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of the history of the financial crisis, and repertory failures, -- regulatory failures, and how things have improved since then. two dozen that there is some rope for improvement, and that other tweaks could be made to dodd-frank regulation. but in general, this is a speech about federal reserve and government success in regulating the financial system since the crisis, and not at all about the economy. >> mario draghi took this occasion not to deliver a policy message, not to signal what the ecb does or does not do next, or when. he took this more as an occasion to talk about what the big challenges are globally. he is especially concerned about openness, and is concerned about protectionism. and he is concerned about how to make multilateral cooperation sustainable, fair, equitable. but when it comes to the currency, what you can take away is that either mario draghi is
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not concerned about the euro because he did not explicitly single it out. by not singling it out, you could say he is not worried. on the other hand, you could say mario draghi doesn't want to maybe fire up the euro bulls by indicating he will slow them down. you know how currency markets are. julie: still ahead as we review the week on "bloomberg best," ireland's prime minister weighs in on brexit. plus, two nobel laureates size up mario draghi's pronouncements on qe and twos fed presidents share their outlook from jackson hole. coming up, more of the week's top business headlines. samsung unveils its latest galaxy note phone, hoping you can erase members of the -- memories of the previous model. >> it has a very large screen, large display. it is the biggest phone yet. julie: this is bloomberg. ♪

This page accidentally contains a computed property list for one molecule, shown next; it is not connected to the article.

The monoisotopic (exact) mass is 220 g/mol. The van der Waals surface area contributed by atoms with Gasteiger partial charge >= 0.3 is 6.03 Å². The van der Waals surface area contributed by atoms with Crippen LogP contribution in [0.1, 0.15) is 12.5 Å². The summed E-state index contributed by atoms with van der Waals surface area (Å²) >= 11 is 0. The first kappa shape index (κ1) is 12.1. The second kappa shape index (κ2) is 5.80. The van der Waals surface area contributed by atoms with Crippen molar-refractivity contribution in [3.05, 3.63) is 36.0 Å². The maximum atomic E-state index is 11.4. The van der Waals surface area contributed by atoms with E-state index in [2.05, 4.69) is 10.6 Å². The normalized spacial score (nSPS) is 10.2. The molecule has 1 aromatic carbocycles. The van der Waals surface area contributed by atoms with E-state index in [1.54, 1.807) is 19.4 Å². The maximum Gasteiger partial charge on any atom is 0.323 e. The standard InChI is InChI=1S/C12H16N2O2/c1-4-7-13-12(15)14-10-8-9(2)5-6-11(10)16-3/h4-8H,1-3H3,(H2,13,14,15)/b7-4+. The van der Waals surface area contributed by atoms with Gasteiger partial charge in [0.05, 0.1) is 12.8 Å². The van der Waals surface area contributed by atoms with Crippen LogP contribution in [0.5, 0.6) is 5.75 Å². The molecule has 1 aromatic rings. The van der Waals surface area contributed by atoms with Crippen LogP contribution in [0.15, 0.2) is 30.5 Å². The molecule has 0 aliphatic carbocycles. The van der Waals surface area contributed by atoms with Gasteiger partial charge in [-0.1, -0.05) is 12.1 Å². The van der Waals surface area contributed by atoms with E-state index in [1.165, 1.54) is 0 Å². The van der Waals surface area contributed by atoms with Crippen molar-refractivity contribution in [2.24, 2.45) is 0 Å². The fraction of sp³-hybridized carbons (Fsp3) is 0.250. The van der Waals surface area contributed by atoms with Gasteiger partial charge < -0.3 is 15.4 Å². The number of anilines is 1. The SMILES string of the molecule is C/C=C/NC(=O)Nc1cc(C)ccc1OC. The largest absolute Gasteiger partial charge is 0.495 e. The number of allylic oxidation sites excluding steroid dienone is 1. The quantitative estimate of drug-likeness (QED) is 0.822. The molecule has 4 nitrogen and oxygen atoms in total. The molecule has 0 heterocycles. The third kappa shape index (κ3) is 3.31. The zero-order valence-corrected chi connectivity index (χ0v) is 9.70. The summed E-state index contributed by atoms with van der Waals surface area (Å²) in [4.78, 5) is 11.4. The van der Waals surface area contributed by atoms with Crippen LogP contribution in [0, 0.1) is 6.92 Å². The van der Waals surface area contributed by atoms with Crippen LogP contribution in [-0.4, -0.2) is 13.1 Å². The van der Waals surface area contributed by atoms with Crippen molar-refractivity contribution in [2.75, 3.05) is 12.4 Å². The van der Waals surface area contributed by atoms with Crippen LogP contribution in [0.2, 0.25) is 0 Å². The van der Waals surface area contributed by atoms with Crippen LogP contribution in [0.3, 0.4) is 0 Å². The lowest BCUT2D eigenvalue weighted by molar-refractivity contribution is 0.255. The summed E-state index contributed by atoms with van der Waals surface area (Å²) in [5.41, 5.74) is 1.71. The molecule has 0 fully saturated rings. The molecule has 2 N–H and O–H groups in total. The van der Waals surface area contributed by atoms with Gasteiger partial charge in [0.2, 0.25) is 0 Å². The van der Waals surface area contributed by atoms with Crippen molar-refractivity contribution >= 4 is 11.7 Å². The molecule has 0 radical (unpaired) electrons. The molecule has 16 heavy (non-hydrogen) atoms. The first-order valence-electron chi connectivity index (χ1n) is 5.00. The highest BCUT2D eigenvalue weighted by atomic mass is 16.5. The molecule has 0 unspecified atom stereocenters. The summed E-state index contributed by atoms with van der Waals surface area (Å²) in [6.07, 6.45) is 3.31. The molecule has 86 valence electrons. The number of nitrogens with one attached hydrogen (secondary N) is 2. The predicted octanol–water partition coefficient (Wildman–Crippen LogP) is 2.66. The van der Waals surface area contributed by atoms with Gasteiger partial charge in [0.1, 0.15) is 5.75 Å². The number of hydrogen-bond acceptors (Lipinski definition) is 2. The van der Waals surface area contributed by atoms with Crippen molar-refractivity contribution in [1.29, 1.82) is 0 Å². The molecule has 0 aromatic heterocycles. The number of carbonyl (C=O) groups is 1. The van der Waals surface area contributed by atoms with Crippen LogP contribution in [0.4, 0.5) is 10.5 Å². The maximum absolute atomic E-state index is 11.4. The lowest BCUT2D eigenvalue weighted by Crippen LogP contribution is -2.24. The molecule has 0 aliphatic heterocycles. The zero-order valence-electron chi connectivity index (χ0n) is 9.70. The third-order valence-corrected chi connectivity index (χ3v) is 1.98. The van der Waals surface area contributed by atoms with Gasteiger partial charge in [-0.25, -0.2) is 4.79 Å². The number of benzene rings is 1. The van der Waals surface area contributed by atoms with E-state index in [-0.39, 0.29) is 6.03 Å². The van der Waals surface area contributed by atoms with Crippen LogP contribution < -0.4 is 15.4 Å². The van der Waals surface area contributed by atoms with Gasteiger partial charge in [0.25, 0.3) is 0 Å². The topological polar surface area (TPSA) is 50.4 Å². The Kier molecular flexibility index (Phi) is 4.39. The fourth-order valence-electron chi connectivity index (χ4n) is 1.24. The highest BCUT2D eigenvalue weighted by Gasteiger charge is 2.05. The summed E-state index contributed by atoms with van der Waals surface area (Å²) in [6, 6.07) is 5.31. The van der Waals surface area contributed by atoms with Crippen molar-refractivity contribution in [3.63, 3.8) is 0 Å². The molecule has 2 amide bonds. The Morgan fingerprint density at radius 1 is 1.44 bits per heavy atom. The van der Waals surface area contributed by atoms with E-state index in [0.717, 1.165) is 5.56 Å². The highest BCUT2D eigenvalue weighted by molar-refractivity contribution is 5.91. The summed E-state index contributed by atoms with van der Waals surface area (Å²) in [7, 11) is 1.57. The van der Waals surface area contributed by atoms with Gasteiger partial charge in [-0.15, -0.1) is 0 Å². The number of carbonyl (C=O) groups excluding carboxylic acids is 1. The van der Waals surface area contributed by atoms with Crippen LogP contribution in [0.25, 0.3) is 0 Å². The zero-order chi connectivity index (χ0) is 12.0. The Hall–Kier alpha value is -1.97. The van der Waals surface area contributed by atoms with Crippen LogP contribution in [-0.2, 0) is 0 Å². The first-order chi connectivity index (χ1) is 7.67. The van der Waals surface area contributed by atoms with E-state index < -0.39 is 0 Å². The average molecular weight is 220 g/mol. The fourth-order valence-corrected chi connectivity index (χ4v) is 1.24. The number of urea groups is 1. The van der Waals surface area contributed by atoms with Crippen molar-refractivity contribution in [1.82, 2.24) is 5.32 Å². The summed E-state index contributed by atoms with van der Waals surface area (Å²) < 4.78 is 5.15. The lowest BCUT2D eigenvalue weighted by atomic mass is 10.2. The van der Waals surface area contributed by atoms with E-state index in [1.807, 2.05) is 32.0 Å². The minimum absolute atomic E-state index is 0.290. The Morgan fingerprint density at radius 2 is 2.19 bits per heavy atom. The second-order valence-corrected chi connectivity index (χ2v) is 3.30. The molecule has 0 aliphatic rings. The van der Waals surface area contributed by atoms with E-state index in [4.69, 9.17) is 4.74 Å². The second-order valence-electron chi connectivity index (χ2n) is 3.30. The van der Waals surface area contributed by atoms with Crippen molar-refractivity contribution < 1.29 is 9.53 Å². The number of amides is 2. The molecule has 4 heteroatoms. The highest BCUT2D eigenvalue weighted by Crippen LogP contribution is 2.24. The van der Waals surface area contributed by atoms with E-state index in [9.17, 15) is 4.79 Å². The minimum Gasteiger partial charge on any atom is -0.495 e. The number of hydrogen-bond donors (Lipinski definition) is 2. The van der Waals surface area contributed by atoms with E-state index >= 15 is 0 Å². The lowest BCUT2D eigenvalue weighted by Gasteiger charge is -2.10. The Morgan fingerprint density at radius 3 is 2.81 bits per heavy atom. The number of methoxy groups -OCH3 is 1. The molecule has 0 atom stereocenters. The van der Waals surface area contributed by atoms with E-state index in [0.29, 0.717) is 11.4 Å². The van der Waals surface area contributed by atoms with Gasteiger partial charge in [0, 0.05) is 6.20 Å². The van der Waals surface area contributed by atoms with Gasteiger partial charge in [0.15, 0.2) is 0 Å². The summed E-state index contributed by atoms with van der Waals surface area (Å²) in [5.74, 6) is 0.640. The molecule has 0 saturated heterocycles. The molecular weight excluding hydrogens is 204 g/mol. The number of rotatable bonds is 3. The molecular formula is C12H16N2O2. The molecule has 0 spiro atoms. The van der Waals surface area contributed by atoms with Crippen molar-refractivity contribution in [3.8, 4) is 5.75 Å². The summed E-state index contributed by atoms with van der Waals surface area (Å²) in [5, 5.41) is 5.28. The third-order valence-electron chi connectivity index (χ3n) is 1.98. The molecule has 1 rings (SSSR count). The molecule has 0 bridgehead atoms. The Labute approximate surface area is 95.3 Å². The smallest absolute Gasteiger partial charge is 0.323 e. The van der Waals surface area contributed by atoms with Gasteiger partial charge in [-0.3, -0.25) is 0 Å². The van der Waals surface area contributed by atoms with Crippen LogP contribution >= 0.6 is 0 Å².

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♪ julie: this is "bloomberg best." i'm julie hyman. let's continue our global tour of the week's business stories with a clash of investment titans. carl icahn and bill ackman on -- continue to battle on the future of herbalife. >> herbalife. this may be the stock that has the highest ratio of mentions to market cap of any public traded company in the past few years. and is back in the news today with an announcement to do a buyback of a good portion of its stock in a reverse dutch auction, and that the major shareholder, carl icahn, has agreed to limit his holdings to no more than 50% unless he wants to buy the whole company. is this carl icahn's victory? >> certainly. in his fight with double bill ackman in the stocks. bill ackman took a short position in 2012. david: where was the stock trading then?
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>> about 50% lower than now. -- below where it is trading now. so, you know, not the best return on a short position. >> what does all of this back and forth between carl icahn of -- and the company, and the fact that this private equity deal, what does this tell you about herbalife right now? >> well, the fact that there is some interest is positive by a private equity firm. i think they will go back to the ultimate peak of sales, which was it. -- which was a few years ago at $5 billion and i think they will in you to grow at the historical rate of 8% and grow to a significant level from there. >> a new player in the energy battle between paul singer and warren buffett. sempra is outbidding berkshire hathaway by offering to -- this comes after singer's elliott management triggered a public battle for the company by announcing its intentions to rival buffet's $9 billion bid. >> i think that is probably more to do with paul singer than anything else.